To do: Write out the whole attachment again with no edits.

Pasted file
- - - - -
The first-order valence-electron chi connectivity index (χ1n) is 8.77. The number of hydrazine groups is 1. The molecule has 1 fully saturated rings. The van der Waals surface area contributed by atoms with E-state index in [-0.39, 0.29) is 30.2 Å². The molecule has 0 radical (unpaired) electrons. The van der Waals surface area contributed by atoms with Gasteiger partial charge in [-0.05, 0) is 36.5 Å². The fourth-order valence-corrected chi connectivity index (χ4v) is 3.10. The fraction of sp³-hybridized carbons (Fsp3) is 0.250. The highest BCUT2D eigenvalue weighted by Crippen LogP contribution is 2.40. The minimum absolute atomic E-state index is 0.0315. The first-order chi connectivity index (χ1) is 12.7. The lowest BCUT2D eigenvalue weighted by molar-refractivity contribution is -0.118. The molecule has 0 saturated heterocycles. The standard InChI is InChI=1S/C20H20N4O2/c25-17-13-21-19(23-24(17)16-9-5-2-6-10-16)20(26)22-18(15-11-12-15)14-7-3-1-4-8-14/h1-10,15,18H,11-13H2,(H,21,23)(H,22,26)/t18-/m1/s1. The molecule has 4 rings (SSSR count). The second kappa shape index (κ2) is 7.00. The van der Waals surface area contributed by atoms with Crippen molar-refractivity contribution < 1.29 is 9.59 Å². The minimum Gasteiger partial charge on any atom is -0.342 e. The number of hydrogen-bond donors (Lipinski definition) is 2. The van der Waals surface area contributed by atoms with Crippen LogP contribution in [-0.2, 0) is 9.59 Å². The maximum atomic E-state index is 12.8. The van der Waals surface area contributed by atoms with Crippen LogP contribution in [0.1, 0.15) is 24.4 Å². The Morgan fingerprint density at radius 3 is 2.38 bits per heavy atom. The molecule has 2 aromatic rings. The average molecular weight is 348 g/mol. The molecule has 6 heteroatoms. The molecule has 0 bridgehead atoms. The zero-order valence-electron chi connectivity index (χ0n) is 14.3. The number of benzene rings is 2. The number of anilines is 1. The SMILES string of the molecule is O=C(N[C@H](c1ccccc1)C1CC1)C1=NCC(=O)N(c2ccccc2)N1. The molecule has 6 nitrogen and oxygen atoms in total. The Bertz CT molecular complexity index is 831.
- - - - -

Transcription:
The first-order valence-electron chi connectivity index (χ1n) is 8.77. The number of hydrazine groups is 1. The molecule has 1 fully saturated rings. The van der Waals surface area contributed by atoms with E-state index in [-0.39, 0.29) is 30.2 Å². The molecule has 0 radical (unpaired) electrons. The van der Waals surface area contributed by atoms with Gasteiger partial charge in [-0.05, 0) is 36.5 Å². The fourth-order valence-corrected chi connectivity index (χ4v) is 3.10. The fraction of sp³-hybridized carbons (Fsp3) is 0.250. The highest BCUT2D eigenvalue weighted by Crippen LogP contribution is 2.40. The minimum absolute atomic E-state index is 0.0315. The first-order chi connectivity index (χ1) is 12.7. The lowest BCUT2D eigenvalue weighted by molar-refractivity contribution is -0.118. The molecule has 0 saturated heterocycles. The standard InChI is InChI=1S/C20H20N4O2/c25-17-13-21-19(23-24(17)16-9-5-2-6-10-16)20(26)22-18(15-11-12-15)14-7-3-1-4-8-14/h1-10,15,18H,11-13H2,(H,21,23)(H,22,26)/t18-/m1/s1. The molecule has 4 rings (SSSR count). The second kappa shape index (κ2) is 7.00. The van der Waals surface area contributed by atoms with Crippen molar-refractivity contribution < 1.29 is 9.59 Å². The minimum Gasteiger partial charge on any atom is -0.342 e. The number of hydrogen-bond donors (Lipinski definition) is 2. The van der Waals surface area contributed by atoms with Crippen LogP contribution in [-0.2, 0) is 9.59 Å². The maximum atomic E-state index is 12.8. The van der Waals surface area contributed by atoms with Crippen LogP contribution in [0.1, 0.15) is 24.4 Å². The Morgan fingerprint density at radius 3 is 2.38 bits per heavy atom. The molecule has 2 aromatic rings. The average molecular weight is 348 g/mol. The molecule has 6 heteroatoms. The molecule has 0 bridgehead atoms. The zero-order valence-electron chi connectivity index (χ0n) is 14.3. The number of benzene rings is 2. The number of anilines is 1. The SMILES string of the molecule is O=C(N[C@H](c1ccccc1)C1CC1)C1=NCC(=O)N(c2ccccc2)N1. The molecule has 6 nitrogen and oxygen atoms in total. The Bertz CT molecular complexity index is 831.